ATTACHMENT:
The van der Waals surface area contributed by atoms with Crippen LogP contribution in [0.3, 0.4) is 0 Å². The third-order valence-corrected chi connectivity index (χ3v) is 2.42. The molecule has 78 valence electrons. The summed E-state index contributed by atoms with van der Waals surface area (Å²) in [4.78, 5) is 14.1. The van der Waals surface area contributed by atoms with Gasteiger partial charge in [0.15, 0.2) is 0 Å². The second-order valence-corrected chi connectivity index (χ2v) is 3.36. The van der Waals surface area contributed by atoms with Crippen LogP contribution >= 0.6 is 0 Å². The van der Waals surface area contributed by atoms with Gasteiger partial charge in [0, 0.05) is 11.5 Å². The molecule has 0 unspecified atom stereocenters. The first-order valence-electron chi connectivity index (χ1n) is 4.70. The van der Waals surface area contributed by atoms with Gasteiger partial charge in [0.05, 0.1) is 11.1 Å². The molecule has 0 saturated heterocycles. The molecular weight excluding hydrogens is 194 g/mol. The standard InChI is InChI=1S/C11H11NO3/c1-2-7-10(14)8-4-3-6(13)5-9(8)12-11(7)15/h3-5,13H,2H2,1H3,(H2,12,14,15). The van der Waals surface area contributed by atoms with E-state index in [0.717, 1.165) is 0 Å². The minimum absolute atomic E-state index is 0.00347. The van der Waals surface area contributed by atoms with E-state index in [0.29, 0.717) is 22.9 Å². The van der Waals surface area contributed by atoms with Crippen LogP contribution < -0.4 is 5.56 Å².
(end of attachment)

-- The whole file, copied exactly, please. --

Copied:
The van der Waals surface area contributed by atoms with Crippen LogP contribution in [0.3, 0.4) is 0 Å². The third-order valence-corrected chi connectivity index (χ3v) is 2.42. The molecule has 78 valence electrons. The summed E-state index contributed by atoms with van der Waals surface area (Å²) in [4.78, 5) is 14.1. The van der Waals surface area contributed by atoms with Gasteiger partial charge in [0.15, 0.2) is 0 Å². The second-order valence-corrected chi connectivity index (χ2v) is 3.36. The van der Waals surface area contributed by atoms with Crippen LogP contribution >= 0.6 is 0 Å². The van der Waals surface area contributed by atoms with Gasteiger partial charge in [0, 0.05) is 11.5 Å². The molecule has 0 unspecified atom stereocenters. The first-order valence-electron chi connectivity index (χ1n) is 4.70. The van der Waals surface area contributed by atoms with Gasteiger partial charge in [0.05, 0.1) is 11.1 Å². The molecule has 0 saturated heterocycles. The molecular weight excluding hydrogens is 194 g/mol. The standard InChI is InChI=1S/C11H11NO3/c1-2-7-10(14)8-4-3-6(13)5-9(8)12-11(7)15/h3-5,13H,2H2,1H3,(H2,12,14,15). The van der Waals surface area contributed by atoms with E-state index in [0.717, 1.165) is 0 Å². The minimum absolute atomic E-state index is 0.00347. The van der Waals surface area contributed by atoms with E-state index in [0.29, 0.717) is 22.9 Å². The van der Waals surface area contributed by atoms with Crippen LogP contribution < -0.4 is 5.56 Å².